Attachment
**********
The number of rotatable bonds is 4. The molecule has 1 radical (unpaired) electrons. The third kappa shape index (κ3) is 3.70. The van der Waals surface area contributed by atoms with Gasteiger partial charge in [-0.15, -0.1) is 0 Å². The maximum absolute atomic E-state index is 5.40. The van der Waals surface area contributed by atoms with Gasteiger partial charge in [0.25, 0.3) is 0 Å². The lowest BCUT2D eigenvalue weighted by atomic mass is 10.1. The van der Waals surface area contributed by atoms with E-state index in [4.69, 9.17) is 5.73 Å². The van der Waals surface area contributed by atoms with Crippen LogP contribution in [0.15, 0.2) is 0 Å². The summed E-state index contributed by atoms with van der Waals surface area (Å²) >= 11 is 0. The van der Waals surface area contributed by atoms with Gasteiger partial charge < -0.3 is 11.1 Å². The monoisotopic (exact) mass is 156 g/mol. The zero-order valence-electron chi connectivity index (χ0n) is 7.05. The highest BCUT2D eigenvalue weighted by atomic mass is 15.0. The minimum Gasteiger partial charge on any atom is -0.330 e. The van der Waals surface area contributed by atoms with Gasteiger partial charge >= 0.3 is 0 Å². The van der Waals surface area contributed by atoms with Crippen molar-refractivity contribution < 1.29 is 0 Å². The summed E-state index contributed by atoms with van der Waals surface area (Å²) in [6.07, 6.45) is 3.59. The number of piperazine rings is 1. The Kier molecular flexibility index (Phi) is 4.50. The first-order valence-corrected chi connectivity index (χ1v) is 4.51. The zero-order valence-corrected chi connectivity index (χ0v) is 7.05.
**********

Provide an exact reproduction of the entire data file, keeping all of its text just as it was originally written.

The number of rotatable bonds is 4. The molecule has 1 radical (unpaired) electrons. The third kappa shape index (κ3) is 3.70. The van der Waals surface area contributed by atoms with Gasteiger partial charge in [-0.15, -0.1) is 0 Å². The maximum absolute atomic E-state index is 5.40. The van der Waals surface area contributed by atoms with Gasteiger partial charge in [0.25, 0.3) is 0 Å². The lowest BCUT2D eigenvalue weighted by atomic mass is 10.1. The van der Waals surface area contributed by atoms with E-state index in [4.69, 9.17) is 5.73 Å². The van der Waals surface area contributed by atoms with Crippen LogP contribution in [0.15, 0.2) is 0 Å². The summed E-state index contributed by atoms with van der Waals surface area (Å²) >= 11 is 0. The van der Waals surface area contributed by atoms with Gasteiger partial charge < -0.3 is 11.1 Å². The monoisotopic (exact) mass is 156 g/mol. The zero-order valence-electron chi connectivity index (χ0n) is 7.05. The highest BCUT2D eigenvalue weighted by atomic mass is 15.0. The minimum Gasteiger partial charge on any atom is -0.330 e. The van der Waals surface area contributed by atoms with Gasteiger partial charge >= 0.3 is 0 Å². The van der Waals surface area contributed by atoms with Crippen molar-refractivity contribution < 1.29 is 0 Å². The summed E-state index contributed by atoms with van der Waals surface area (Å²) in [6.07, 6.45) is 3.59. The number of piperazine rings is 1. The Kier molecular flexibility index (Phi) is 4.50. The first-order valence-corrected chi connectivity index (χ1v) is 4.51. The zero-order valence-corrected chi connectivity index (χ0v) is 7.05.